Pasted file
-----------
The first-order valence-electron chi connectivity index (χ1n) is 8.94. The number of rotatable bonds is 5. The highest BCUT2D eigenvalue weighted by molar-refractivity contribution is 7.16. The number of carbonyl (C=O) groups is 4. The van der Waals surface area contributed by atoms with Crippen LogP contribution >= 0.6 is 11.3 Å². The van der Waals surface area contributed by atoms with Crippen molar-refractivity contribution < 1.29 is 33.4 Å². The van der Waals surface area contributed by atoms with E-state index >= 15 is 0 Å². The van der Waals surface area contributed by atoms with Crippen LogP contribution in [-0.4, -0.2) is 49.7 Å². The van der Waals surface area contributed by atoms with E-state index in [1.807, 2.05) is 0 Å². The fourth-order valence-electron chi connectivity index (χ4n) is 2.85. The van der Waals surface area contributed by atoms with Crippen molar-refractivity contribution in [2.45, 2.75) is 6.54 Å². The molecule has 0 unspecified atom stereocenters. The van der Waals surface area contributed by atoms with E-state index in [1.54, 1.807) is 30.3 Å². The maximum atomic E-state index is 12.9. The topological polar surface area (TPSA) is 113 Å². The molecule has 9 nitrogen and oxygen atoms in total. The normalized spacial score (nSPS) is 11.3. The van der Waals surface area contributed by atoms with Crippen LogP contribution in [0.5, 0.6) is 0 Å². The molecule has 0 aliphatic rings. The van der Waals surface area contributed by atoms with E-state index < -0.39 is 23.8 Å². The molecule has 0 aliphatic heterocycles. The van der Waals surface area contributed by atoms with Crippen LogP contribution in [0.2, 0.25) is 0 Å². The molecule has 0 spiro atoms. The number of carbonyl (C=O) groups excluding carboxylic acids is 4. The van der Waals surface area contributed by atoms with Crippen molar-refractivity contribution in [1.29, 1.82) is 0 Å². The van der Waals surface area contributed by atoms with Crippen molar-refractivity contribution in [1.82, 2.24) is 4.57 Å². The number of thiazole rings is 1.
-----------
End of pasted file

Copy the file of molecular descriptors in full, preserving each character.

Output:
The first-order valence-electron chi connectivity index (χ1n) is 8.94. The number of rotatable bonds is 5. The highest BCUT2D eigenvalue weighted by molar-refractivity contribution is 7.16. The number of carbonyl (C=O) groups is 4. The van der Waals surface area contributed by atoms with Crippen LogP contribution >= 0.6 is 11.3 Å². The van der Waals surface area contributed by atoms with Crippen molar-refractivity contribution < 1.29 is 33.4 Å². The van der Waals surface area contributed by atoms with E-state index >= 15 is 0 Å². The van der Waals surface area contributed by atoms with Crippen LogP contribution in [-0.4, -0.2) is 49.7 Å². The van der Waals surface area contributed by atoms with E-state index in [1.807, 2.05) is 0 Å². The fourth-order valence-electron chi connectivity index (χ4n) is 2.85. The van der Waals surface area contributed by atoms with Crippen molar-refractivity contribution in [2.45, 2.75) is 6.54 Å². The molecule has 0 unspecified atom stereocenters. The van der Waals surface area contributed by atoms with E-state index in [1.54, 1.807) is 30.3 Å². The maximum atomic E-state index is 12.9. The topological polar surface area (TPSA) is 113 Å². The molecule has 9 nitrogen and oxygen atoms in total. The normalized spacial score (nSPS) is 11.3. The van der Waals surface area contributed by atoms with Crippen LogP contribution in [0.5, 0.6) is 0 Å². The molecule has 0 aliphatic rings. The van der Waals surface area contributed by atoms with E-state index < -0.39 is 23.8 Å². The molecule has 0 aliphatic heterocycles. The van der Waals surface area contributed by atoms with Crippen LogP contribution in [0.2, 0.25) is 0 Å². The molecule has 0 spiro atoms. The number of carbonyl (C=O) groups excluding carboxylic acids is 4. The van der Waals surface area contributed by atoms with Crippen molar-refractivity contribution in [1.29, 1.82) is 0 Å². The van der Waals surface area contributed by atoms with Crippen molar-refractivity contribution in [1.82, 2.24) is 4.57 Å². The number of thiazole rings is 1.